zondag 4 september 2011

Reinhabitation in Yorkshire

 
I have never been to Yorkshire but it can't be as good as poet and novelist Glyn Hughes describes it in Millstone Grit (1985). The area described by Hughes used to be (so to speak) the Silicon Valley of the textile industry but when the rag trade collapsed after the second word war the region depopulated quickly. As an aspiring poet looking for a cheap place to live Hughes discovered the deserted villages and abandoned farms and set up home there. This book essentially deals with reinhabition, but whereas Snyder found a second growth forest Hughes found a place where ten years after the last coal fired factory had closed down the grass was still covered in soot and where even many species of weeds refused to grow.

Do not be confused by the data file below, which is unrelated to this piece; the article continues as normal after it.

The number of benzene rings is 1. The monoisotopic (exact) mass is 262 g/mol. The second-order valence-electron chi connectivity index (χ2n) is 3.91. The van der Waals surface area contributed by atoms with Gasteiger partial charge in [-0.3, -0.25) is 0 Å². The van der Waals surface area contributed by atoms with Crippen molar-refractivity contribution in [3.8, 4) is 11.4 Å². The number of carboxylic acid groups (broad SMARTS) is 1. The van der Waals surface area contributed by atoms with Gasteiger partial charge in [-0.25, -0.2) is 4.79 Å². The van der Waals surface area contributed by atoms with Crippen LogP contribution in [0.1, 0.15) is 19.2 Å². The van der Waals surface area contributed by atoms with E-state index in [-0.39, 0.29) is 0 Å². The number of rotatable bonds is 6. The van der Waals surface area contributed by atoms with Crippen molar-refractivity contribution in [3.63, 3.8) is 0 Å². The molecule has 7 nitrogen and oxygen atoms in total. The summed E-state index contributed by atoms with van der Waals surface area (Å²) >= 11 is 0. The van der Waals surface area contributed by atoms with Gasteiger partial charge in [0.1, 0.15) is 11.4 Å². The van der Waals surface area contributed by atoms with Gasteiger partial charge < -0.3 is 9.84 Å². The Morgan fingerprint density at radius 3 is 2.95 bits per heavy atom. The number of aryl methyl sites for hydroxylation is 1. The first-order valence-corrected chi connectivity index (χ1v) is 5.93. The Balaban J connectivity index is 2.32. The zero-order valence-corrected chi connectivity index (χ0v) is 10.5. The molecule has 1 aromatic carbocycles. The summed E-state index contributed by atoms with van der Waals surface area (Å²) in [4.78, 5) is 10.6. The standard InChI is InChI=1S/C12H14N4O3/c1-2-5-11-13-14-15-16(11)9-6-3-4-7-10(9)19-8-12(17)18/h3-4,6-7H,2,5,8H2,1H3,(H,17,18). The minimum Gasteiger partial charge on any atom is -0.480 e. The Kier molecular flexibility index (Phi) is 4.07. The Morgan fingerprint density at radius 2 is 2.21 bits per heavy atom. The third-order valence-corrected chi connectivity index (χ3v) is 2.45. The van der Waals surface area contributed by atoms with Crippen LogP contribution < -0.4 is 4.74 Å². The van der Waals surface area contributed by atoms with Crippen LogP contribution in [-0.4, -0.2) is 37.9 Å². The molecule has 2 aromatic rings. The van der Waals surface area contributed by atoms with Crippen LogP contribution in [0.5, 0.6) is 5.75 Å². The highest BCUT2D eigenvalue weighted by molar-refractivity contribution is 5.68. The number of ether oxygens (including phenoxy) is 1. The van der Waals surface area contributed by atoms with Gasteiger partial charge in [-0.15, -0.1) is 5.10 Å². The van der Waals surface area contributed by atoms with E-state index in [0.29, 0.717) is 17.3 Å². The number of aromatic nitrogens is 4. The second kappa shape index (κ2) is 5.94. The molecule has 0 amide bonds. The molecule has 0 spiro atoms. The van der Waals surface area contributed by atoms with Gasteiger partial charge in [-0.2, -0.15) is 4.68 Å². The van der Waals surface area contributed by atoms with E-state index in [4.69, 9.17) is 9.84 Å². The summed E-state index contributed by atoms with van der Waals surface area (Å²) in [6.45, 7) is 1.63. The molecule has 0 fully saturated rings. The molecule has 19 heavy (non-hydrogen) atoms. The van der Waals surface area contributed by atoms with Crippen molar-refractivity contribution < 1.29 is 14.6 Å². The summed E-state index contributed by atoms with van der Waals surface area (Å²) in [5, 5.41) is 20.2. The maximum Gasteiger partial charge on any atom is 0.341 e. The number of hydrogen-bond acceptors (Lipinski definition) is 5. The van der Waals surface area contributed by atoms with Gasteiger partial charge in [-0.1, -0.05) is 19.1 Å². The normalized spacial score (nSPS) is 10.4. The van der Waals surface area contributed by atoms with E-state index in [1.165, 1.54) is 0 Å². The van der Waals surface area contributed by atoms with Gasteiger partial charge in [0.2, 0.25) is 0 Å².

The prose of this book is rustic, even old-fashioned, but next to the richness of observation and the remarkable persons, landscapes and scenes he describes, the style with which he does it adds considerably to the atmosphere this book creates. It's writing with great craftsmanship but also, I gather, writing that has gone through many revisions as witnessed by its chequered publication history. 

Dark Mountain book 2 contains the last interview with Hughes before he died this year, and its though this interview by Paul Kingsnorth that I learned about this book. It cost me 99p on Ebay so I reckon that Hughes has not been broadly rediscovered. He deserves it though. 

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